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I have a wavelet function space defined by,

$ \phi(x) = \sqrt(2) \sum_n h_{\phi}(n) \phi(2x-n) $ .

given the Fourier transform of the function is:

$\hat{\phi}(\omega) = \frac{1}{\sqrt(2)} \hat{h}_{\phi}(\omega) \cdot \hat{\phi}(\frac{\omega}{2})$

why does the sum of the dc component in jumps of $2\pi$ equals to 1, i.e.:

$\sum_{l=-\infty}^{\infty} |\hat{\phi}(\omega +2\pi l)|^2 = 1$

or even its necessarily constant. Either I am missing something trivial, or whatever, but I can't seem to agree with it.

thanks.

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This follows from the orthonormality of shifted versions of $\phi(x)$:

$$\langle \phi(x),\phi(x+n)\rangle =\delta[n]\tag{1}$$

where $\delta[n]$ is the unit impulse. Taking the discrete-time Fourier transform (DTFT) of $(1)$ gives the equation in your question.

Note that the left-hand side of $(1)$ is the auto-correlation of $\phi(x)$ evaluated at integers $n$. The Fourier transform of the auto-correlation is $\left|\hat{\phi}(\omega)\right|^2$, where $\hat{\phi}(\omega)$ is the Fourier transform of $\phi(x)$. Sampling the auto-correlation results in the infinite sum of shifted spectra.

EDIT: The equation can be derived as follows: define the auto-correlation of $\phi(t)$ as

$$p(\tau)=\int_{-\infty}^{\infty}\phi(t)\phi(t+\tau)dt\tag{2}$$

Realizing that $p(\tau)=(\phi_{-} \star \phi)(\tau)$ (where $\phi_{-}(t)=\phi(-t)$), the Fourier transform of $p(\tau)$ is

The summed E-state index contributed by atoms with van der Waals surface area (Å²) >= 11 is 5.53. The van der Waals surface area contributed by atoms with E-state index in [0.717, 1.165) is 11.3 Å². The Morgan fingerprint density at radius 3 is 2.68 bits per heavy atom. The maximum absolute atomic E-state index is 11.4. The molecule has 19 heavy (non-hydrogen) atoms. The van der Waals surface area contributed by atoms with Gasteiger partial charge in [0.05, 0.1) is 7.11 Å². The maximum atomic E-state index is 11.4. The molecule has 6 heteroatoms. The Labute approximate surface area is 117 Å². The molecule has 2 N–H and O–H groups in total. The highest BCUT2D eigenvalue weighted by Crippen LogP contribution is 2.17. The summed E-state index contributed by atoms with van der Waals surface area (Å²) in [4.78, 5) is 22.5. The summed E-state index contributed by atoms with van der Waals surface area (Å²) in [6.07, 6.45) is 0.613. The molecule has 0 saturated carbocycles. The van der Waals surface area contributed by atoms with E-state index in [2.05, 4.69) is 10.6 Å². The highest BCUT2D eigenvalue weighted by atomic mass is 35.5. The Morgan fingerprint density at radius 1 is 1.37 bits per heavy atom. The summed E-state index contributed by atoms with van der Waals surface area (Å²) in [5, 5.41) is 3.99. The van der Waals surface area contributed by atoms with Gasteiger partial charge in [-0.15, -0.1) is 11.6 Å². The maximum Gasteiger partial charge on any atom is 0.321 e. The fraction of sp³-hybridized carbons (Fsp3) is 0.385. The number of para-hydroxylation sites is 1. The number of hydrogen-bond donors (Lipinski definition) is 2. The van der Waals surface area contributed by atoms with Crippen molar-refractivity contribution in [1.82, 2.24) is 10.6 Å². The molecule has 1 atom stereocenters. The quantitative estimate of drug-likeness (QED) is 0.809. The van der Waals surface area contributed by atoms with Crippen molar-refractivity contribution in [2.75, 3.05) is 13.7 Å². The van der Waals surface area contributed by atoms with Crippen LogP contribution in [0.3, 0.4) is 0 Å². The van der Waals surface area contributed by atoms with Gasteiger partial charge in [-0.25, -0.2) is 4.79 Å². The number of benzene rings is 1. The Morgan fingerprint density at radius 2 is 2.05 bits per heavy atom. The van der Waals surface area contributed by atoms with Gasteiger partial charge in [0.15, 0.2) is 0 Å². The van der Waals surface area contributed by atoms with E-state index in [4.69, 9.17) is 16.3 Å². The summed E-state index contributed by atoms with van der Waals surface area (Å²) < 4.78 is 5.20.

$$P(\omega)=\left|\hat{\phi}(\omega)\right|^2\tag{3}$$

Sampling $p(\tau)$ at integer $n$ results in a periodic continuation of the spectrum:

$$\textrm{DTFT}\{p(n)\}=\sum_{k=-\infty}^{\infty}P(\omega+2\pi k)\tag{4}$$

With $p(n)=\langle \phi(x),\phi(x+n)\rangle$ and with $(3)$ we finally get

$$\textrm{DTFT}\left\{\langle \phi(x),\phi(x+n)\rangle\right\}=\sum_{k=-\infty}^{\infty}\left|\hat{\phi}(\omega+2\pi k)\right|^2\tag{5}$$

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  • $\begingroup$ according to my math, $\endgroup$ – tnt1674 Jan 3 at 18:50
  • $\begingroup$ according to my math, 1 should be equal to $\frac{1}{2\pi} \int_{0}^{2\pi} \sum_{l=-\infty}^{\infty} |\hat{\phi}(\omega +2\pi l)|^2 e^{j n \omega } d\omega$ in many of the papers, people pull the term $\sum_{l=-\infty}^{\infty} |\hat{\phi}(\omega +2\pi l)|^2 $ out of the integral since its constant. I fail to precept why its known to be constant. The rest is clear to me. $\endgroup$ – tnt1674 Jan 3 at 19:04
  • $\begingroup$ @tnt1674: I don't see where your math comes from, but I've added the derivation to my answer. $\endgroup$ – Matt L. Jan 3 at 19:36

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